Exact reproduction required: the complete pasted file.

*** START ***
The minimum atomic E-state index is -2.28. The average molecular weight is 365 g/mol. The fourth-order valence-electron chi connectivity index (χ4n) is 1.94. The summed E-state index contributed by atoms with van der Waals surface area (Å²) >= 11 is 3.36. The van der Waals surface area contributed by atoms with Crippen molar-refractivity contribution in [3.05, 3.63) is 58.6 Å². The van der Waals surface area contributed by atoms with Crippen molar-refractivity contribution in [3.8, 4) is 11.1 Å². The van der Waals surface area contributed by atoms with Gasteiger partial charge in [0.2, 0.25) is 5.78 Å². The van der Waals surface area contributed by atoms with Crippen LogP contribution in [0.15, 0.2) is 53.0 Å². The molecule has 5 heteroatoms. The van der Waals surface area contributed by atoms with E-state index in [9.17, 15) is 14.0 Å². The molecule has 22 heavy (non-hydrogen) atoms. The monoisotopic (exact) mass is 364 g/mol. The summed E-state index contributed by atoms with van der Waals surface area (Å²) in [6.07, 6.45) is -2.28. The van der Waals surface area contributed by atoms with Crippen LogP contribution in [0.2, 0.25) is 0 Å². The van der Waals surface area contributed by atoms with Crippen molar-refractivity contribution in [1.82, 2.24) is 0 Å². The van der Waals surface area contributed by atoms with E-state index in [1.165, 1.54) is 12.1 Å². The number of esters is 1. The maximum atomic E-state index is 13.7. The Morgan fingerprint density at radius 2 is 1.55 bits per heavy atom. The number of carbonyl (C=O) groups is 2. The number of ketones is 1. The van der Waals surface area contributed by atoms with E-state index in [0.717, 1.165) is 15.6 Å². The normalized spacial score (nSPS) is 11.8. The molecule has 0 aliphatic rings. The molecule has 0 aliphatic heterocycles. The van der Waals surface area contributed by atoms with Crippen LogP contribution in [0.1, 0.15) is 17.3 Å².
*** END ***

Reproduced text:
The minimum atomic E-state index is -2.28. The average molecular weight is 365 g/mol. The fourth-order valence-electron chi connectivity index (χ4n) is 1.94. The summed E-state index contributed by atoms with van der Waals surface area (Å²) >= 11 is 3.36. The van der Waals surface area contributed by atoms with Crippen molar-refractivity contribution in [3.05, 3.63) is 58.6 Å². The van der Waals surface area contributed by atoms with Crippen molar-refractivity contribution in [3.8, 4) is 11.1 Å². The van der Waals surface area contributed by atoms with Gasteiger partial charge in [0.2, 0.25) is 5.78 Å². The van der Waals surface area contributed by atoms with Crippen LogP contribution in [0.15, 0.2) is 53.0 Å². The molecule has 5 heteroatoms. The van der Waals surface area contributed by atoms with E-state index in [9.17, 15) is 14.0 Å². The molecule has 22 heavy (non-hydrogen) atoms. The monoisotopic (exact) mass is 364 g/mol. The summed E-state index contributed by atoms with van der Waals surface area (Å²) in [6.07, 6.45) is -2.28. The van der Waals surface area contributed by atoms with Crippen LogP contribution in [0.2, 0.25) is 0 Å². The van der Waals surface area contributed by atoms with Crippen molar-refractivity contribution in [1.82, 2.24) is 0 Å². The van der Waals surface area contributed by atoms with E-state index in [1.165, 1.54) is 12.1 Å². The number of esters is 1. The maximum atomic E-state index is 13.7. The Morgan fingerprint density at radius 2 is 1.55 bits per heavy atom. The number of carbonyl (C=O) groups is 2. The number of ketones is 1. The van der Waals surface area contributed by atoms with E-state index in [0.717, 1.165) is 15.6 Å². The normalized spacial score (nSPS) is 11.8. The molecule has 0 aliphatic rings. The molecule has 0 aliphatic heterocycles. The van der Waals surface area contributed by atoms with Crippen LogP contribution in [0.1, 0.15) is 17.3 Å².